This morning I am reading Luther's Postal for New Year's Day from Galatians 3:23-29. He begins the postal, "This is a truly Pauline Epistle, written about faith against works..." Of course, I am thinking, "classic Luther." And then I was expecting to read a lot about the law-gospel dichotomy. However, I was surprised by what I read a few pages later, and I am interested in what others think on this.
I was theologically "raised-up" believing that Luther did not have a "third-use" of the law, unlike us Reformed folk.
R.C. Sproul helpfully and succinctly defines them thus:
The first purpose of the law is to be a mirror. On the one hand, the law of God reflects and mirrors the perfect righteousness of God. The law tells us much about who God is. Perhaps more important, the law illumines human sinfulness. Augustine wrote, “The law orders, that we, after attempting to do what is ordered, and so feeling our weakness under the law, may learn to implore the help of grace.”2 The law highlights our weakness so that we might seek the strength found in Christ. Here the law acts as a severe schoolmaster who drives us to Christ.
A second purpose for the law is the restraint of evil. The law, in and of itself, cannot change human hearts. It can, however, serve to protect the righteous from the unjust. Calvin says this purpose is “by means of its fearful denunciations and the consequent dread of punishment, to curb those who, unless forced, have no regard for rectitude and justice.”3 The law allows for a limited measure of justice on this earth, until the last judgment is realized.
The third purpose of the law is to reveal what is pleasing to God. As born-again children of God, the law enlightens us as to what is pleasing to our Father, whom we seek to serve. The Christian delights in the law as God Himself delights in it. Jesus said, “If you love Me, keep My commandments” (John 14:15). This is the highest function of the law, to serve as an instrument for the people of God to give Him honor and glory.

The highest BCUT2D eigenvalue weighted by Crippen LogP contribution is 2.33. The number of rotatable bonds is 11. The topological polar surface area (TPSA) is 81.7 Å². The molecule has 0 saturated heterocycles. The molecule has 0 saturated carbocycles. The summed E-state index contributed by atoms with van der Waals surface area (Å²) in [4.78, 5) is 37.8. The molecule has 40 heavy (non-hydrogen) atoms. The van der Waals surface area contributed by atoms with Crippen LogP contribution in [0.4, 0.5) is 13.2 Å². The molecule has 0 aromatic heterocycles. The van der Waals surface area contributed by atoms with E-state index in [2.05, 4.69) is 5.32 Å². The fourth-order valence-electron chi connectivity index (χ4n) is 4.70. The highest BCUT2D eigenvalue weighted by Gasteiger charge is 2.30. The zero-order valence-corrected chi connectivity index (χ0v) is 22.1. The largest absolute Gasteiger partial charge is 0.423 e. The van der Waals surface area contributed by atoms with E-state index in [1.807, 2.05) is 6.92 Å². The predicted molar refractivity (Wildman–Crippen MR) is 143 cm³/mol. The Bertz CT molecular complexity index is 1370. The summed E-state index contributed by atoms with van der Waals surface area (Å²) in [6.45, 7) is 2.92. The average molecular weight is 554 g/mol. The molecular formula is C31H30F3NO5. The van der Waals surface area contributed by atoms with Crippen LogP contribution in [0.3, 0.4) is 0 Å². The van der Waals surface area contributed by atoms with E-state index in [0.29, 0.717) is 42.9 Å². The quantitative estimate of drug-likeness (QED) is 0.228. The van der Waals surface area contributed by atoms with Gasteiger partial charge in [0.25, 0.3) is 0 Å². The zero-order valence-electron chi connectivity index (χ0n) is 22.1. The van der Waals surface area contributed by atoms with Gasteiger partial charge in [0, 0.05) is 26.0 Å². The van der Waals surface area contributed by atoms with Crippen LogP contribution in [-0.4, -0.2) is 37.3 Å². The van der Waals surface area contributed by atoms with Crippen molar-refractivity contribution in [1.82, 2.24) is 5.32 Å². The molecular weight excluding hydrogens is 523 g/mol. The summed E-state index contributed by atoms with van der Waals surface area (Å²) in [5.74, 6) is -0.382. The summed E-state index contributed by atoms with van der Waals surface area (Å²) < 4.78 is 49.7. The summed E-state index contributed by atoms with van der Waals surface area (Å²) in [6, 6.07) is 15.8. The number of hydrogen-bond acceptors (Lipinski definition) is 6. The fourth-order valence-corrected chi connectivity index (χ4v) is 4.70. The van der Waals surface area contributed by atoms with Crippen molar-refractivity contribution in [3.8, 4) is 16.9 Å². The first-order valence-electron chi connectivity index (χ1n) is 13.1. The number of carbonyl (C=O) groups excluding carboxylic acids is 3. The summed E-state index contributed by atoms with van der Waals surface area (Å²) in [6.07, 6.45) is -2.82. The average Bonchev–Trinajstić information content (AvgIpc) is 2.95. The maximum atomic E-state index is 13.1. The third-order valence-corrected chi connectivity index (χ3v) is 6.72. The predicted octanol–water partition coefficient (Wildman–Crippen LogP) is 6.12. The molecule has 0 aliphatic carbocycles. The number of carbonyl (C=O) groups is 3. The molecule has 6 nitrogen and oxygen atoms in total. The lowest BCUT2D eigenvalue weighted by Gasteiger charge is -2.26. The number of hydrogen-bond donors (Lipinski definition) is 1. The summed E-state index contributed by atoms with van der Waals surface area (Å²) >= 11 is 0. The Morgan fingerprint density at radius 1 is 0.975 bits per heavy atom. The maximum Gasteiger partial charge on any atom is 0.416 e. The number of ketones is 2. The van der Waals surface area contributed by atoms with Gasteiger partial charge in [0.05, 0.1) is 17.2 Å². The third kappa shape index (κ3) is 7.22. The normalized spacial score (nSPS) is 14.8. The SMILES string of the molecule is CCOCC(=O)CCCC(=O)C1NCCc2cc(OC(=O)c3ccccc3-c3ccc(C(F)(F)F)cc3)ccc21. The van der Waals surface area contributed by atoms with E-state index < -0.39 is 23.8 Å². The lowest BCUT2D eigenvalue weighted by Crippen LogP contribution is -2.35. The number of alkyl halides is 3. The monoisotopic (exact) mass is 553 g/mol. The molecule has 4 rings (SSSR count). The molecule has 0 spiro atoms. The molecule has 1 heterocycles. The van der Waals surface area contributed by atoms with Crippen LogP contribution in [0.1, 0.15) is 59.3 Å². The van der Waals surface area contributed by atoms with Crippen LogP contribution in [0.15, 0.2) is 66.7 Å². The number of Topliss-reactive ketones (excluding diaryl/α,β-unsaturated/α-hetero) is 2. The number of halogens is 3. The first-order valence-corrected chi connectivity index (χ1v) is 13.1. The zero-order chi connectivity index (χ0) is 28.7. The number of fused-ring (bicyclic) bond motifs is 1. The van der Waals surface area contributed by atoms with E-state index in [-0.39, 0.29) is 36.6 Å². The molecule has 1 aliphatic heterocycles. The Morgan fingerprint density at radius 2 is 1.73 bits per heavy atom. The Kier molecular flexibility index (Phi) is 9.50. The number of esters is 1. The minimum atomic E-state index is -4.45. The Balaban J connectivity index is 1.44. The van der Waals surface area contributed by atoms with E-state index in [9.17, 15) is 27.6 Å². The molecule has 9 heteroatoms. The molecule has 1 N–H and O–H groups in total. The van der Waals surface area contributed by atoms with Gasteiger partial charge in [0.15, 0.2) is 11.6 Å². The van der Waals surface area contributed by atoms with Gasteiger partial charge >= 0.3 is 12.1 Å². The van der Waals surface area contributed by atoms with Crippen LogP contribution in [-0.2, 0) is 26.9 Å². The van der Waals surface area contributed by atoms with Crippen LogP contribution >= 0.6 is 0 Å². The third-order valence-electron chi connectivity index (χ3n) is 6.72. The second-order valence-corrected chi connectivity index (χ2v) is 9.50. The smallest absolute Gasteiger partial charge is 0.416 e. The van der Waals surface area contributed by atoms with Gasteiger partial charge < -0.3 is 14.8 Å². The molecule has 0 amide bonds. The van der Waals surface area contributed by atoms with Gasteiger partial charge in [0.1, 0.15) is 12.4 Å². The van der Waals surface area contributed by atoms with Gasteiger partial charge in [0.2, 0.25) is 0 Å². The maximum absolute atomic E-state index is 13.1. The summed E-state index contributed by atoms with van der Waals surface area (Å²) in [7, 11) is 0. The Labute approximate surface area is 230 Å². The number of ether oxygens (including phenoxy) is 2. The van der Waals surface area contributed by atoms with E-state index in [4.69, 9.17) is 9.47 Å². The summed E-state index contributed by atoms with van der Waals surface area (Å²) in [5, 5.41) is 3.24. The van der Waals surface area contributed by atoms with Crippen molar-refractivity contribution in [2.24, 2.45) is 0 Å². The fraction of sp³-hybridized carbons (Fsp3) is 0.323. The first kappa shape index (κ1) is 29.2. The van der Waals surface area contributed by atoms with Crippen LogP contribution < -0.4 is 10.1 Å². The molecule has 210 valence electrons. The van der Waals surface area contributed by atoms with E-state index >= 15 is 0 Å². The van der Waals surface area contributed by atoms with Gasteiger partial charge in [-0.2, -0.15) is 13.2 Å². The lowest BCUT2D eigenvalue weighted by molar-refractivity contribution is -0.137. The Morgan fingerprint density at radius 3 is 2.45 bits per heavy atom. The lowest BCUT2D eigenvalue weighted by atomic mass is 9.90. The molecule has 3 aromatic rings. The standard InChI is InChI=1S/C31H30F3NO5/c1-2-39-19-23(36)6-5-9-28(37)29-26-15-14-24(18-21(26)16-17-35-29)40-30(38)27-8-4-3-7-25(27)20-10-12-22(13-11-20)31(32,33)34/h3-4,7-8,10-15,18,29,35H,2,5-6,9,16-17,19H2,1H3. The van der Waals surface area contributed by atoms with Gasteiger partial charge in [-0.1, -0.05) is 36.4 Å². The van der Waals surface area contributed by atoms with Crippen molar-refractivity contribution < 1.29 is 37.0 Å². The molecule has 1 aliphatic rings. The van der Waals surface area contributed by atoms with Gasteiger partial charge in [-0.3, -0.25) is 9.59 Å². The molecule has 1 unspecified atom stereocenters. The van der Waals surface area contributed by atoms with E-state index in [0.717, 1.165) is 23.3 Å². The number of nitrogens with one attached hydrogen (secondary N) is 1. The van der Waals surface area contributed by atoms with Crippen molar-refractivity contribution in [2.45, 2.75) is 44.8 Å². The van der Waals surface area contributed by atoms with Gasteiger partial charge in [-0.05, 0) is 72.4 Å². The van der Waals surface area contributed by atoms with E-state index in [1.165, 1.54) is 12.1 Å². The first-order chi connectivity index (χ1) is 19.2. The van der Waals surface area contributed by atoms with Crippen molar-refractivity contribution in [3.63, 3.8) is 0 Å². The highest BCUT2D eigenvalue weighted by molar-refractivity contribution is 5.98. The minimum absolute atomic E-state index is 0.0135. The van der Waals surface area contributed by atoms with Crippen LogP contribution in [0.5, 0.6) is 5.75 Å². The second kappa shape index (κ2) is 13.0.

This is close to my understanding. And it is also supposedly different from what Luther thought. But this is what Luther says in his New Year's Postal that has me wondering if we understand Luther correctly:
"Second, [we see] that this is a threefold use of the Law -- or that people take a threefold attitude toward it. The first are those who risk everything and lead shameful lives against it; for them, it is as if there were no Law [See Sproul's first use. The shameful life is only known to be shameful in light of God's righteousness. Cf. Rom 7:7]. The second are those who refrain from such a dissolute life and are preserved in an honorable life; they are under discipline outwardly, but inwardly they are hostile to their guardian [the law], and all their thing happen out of fear of death and hell. Thus they keep the Law only outwardly, and the Law keeps them outwardly, but inwardly they do not keep it and are not kept by it [See Sproul's second use. The law is a fence.]. The third are those who keep it outwardly and inwardly; they are the tablets of Moses, written outwardly and inwardly by the finger of God Himself [Exod. 31:18]."
This third "attitude" towards the law, as Luther says, sounds quite Reformed, or less anachronistically, proto-Reformed (?). However, would it be more correct to say in light of this that Calvin was a Luther-ite (and in light of Luther's treatise on The Bondage of the Will, also)? I do not say Lutheran, because Lutherans are not Luther-ites - they are Melanchthonians. It is a question of mine.